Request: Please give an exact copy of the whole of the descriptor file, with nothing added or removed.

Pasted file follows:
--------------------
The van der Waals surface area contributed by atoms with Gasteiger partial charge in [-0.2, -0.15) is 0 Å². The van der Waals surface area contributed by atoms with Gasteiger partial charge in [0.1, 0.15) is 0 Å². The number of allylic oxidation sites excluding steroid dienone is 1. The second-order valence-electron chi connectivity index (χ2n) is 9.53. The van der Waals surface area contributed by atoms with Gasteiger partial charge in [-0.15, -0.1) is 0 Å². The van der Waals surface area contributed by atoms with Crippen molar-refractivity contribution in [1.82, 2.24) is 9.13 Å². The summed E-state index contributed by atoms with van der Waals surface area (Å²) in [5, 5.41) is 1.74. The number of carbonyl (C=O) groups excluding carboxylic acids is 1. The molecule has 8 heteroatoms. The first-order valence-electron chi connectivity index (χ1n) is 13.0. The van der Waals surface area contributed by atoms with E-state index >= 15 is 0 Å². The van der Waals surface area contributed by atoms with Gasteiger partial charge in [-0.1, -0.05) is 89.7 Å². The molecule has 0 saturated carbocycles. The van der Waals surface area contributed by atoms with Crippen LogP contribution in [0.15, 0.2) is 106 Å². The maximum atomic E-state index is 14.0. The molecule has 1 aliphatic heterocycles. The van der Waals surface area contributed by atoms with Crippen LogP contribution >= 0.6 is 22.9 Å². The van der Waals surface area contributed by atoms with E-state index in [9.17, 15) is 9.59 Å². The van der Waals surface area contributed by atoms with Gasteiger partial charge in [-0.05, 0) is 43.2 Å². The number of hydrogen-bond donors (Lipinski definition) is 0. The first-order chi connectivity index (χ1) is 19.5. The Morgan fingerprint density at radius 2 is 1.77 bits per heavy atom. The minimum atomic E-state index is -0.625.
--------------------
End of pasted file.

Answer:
The van der Waals surface area contributed by atoms with Gasteiger partial charge in [-0.2, -0.15) is 0 Å². The van der Waals surface area contributed by atoms with Gasteiger partial charge in [0.1, 0.15) is 0 Å². The number of allylic oxidation sites excluding steroid dienone is 1. The second-order valence-electron chi connectivity index (χ2n) is 9.53. The van der Waals surface area contributed by atoms with Gasteiger partial charge in [-0.15, -0.1) is 0 Å². The van der Waals surface area contributed by atoms with Crippen molar-refractivity contribution in [1.82, 2.24) is 9.13 Å². The summed E-state index contributed by atoms with van der Waals surface area (Å²) in [5, 5.41) is 1.74. The number of carbonyl (C=O) groups excluding carboxylic acids is 1. The molecule has 8 heteroatoms. The first-order valence-electron chi connectivity index (χ1n) is 13.0. The van der Waals surface area contributed by atoms with E-state index >= 15 is 0 Å². The van der Waals surface area contributed by atoms with Gasteiger partial charge in [-0.1, -0.05) is 89.7 Å². The molecule has 0 saturated carbocycles. The van der Waals surface area contributed by atoms with Crippen LogP contribution in [0.15, 0.2) is 106 Å². The maximum atomic E-state index is 14.0. The molecule has 1 aliphatic heterocycles. The van der Waals surface area contributed by atoms with Crippen LogP contribution >= 0.6 is 22.9 Å². The van der Waals surface area contributed by atoms with E-state index in [9.17, 15) is 9.59 Å². The van der Waals surface area contributed by atoms with Gasteiger partial charge in [-0.05, 0) is 43.2 Å². The number of hydrogen-bond donors (Lipinski definition) is 0. The first-order chi connectivity index (χ1) is 19.5. The Morgan fingerprint density at radius 2 is 1.77 bits per heavy atom. The minimum atomic E-state index is -0.625.